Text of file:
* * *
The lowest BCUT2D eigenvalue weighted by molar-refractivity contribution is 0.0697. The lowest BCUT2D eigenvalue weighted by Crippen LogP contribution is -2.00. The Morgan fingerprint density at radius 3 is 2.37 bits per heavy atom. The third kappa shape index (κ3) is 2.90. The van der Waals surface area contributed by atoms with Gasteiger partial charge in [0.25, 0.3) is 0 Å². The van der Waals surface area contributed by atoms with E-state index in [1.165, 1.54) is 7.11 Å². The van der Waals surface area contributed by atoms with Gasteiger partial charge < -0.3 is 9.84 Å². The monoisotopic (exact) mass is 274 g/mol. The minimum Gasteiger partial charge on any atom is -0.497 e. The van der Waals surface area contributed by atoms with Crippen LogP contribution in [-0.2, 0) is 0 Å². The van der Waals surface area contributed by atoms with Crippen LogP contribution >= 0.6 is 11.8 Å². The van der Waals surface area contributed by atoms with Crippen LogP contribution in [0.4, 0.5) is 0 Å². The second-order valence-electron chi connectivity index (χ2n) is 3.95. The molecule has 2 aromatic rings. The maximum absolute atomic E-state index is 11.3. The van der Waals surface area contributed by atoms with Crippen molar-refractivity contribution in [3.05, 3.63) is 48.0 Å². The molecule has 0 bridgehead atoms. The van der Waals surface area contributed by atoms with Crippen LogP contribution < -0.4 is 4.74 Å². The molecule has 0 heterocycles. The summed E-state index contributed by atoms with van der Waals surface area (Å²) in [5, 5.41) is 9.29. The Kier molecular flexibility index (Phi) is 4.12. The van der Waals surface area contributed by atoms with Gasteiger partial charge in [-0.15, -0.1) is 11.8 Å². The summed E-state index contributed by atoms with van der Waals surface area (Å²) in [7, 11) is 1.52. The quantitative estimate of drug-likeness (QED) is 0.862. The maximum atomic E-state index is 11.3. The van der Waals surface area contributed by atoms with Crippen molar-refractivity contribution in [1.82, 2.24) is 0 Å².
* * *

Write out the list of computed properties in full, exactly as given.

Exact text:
The lowest BCUT2D eigenvalue weighted by molar-refractivity contribution is 0.0697. The lowest BCUT2D eigenvalue weighted by Crippen LogP contribution is -2.00. The Morgan fingerprint density at radius 3 is 2.37 bits per heavy atom. The third kappa shape index (κ3) is 2.90. The van der Waals surface area contributed by atoms with Gasteiger partial charge in [0.25, 0.3) is 0 Å². The van der Waals surface area contributed by atoms with E-state index in [1.165, 1.54) is 7.11 Å². The van der Waals surface area contributed by atoms with Gasteiger partial charge < -0.3 is 9.84 Å². The monoisotopic (exact) mass is 274 g/mol. The minimum Gasteiger partial charge on any atom is -0.497 e. The van der Waals surface area contributed by atoms with Crippen LogP contribution in [-0.2, 0) is 0 Å². The van der Waals surface area contributed by atoms with Crippen LogP contribution >= 0.6 is 11.8 Å². The van der Waals surface area contributed by atoms with Crippen LogP contribution in [0.4, 0.5) is 0 Å². The second-order valence-electron chi connectivity index (χ2n) is 3.95. The molecule has 2 aromatic rings. The maximum absolute atomic E-state index is 11.3. The van der Waals surface area contributed by atoms with Crippen molar-refractivity contribution in [3.05, 3.63) is 48.0 Å². The molecule has 0 bridgehead atoms. The van der Waals surface area contributed by atoms with Crippen LogP contribution < -0.4 is 4.74 Å². The molecule has 0 heterocycles. The summed E-state index contributed by atoms with van der Waals surface area (Å²) in [5, 5.41) is 9.29. The Kier molecular flexibility index (Phi) is 4.12. The van der Waals surface area contributed by atoms with Gasteiger partial charge in [-0.15, -0.1) is 11.8 Å². The summed E-state index contributed by atoms with van der Waals surface area (Å²) in [7, 11) is 1.52. The quantitative estimate of drug-likeness (QED) is 0.862. The maximum atomic E-state index is 11.3. The van der Waals surface area contributed by atoms with Crippen molar-refractivity contribution in [1.82, 2.24) is 0 Å².